During the 2019 Mobile World Congress in Barcelona, ESET unveiled a new blog named Android App Watch to help Android users protect themselves against insecure applications.
“Insecurely developed apps, those that put their users’ privacy or money at risk are a growing problem. On one hand, such apps don’t qualify as malware and thus cannot be blocked by security solutions. On the other, the risk they pose may still be severe,” says Lukáš Štefanko, the ESET security researcher driving the project.
Typical examples of security risks associated with apps that are otherwise non-malicious are in app vulnerabilities or on their back-end servers, unencrypted communications between the app and its server, leaking sensitive information and data, bypassing app protection mechanisms, remote code execution or even SQL injection.
Ultimately, insecure apps are much harder to protect, while being no less of a threat. A poll organized by Štefanko via his Twitter handle, shows that users are aware of this. Of over 3200 participants, 78% think mobile users should be more afraid of insecurely developed apps, compared to the remaining 22% who think malware is a more significant threat.
Since insecure apps cannot be blocked by security solutions, it is up to users to protect themselves. The problem is that from the user perspective, it is hard to tell an insecure app from a secure one. No clear rules apply here because apps come in too many forms and flavors to fit into simple criteria or patterns.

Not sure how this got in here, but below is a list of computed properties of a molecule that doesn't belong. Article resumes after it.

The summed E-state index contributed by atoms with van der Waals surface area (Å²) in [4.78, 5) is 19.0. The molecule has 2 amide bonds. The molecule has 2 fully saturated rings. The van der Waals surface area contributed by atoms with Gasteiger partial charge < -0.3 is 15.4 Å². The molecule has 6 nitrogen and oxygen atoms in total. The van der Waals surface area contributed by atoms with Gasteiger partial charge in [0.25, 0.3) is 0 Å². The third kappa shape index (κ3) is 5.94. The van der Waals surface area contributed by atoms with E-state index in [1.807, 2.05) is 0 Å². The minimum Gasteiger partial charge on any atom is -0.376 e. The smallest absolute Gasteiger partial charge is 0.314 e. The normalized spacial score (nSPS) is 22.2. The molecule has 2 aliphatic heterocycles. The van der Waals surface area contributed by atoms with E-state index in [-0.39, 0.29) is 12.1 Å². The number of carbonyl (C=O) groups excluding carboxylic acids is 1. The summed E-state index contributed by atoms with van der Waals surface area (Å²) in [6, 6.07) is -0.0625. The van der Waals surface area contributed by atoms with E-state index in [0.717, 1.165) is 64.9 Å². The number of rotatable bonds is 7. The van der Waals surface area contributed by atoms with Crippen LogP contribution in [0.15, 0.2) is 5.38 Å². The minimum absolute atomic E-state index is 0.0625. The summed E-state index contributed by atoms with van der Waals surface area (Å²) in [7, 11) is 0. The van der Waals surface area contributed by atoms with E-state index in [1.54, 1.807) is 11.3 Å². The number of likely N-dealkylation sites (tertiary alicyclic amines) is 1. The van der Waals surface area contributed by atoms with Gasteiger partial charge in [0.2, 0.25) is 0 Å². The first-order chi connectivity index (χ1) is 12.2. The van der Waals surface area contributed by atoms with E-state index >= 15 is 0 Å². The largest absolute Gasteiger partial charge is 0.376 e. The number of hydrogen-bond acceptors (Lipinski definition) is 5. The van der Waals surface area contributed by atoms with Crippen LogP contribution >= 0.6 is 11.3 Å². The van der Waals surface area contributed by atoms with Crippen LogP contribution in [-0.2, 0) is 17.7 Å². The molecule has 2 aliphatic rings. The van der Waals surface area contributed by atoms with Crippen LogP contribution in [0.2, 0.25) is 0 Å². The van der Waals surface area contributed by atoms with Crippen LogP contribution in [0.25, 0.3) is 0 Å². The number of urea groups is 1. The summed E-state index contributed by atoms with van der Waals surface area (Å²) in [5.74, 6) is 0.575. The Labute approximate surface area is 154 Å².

What can help in such a situation is a healthy level of suspicion based on general knowledge about how apps are developed, what their business models are and what the overall Android ecosystem looks like.
The primary goal for the Android App Watch blog is to provide users with information and insight in order to make the right choices about their Android apps. Besides warning users about insecure apps and bad practices in the industry, the Android App Watch is also designed to help app developers.
“Before we publish our findings, we report them to the app’s developer, along with advice on how to fix them. Then we wait for the fix and evaluate it to see if it solves the problem,” explains Štefanko.
The ESET Android App Watch blog can be found at https://androidappwatch.eset.com/
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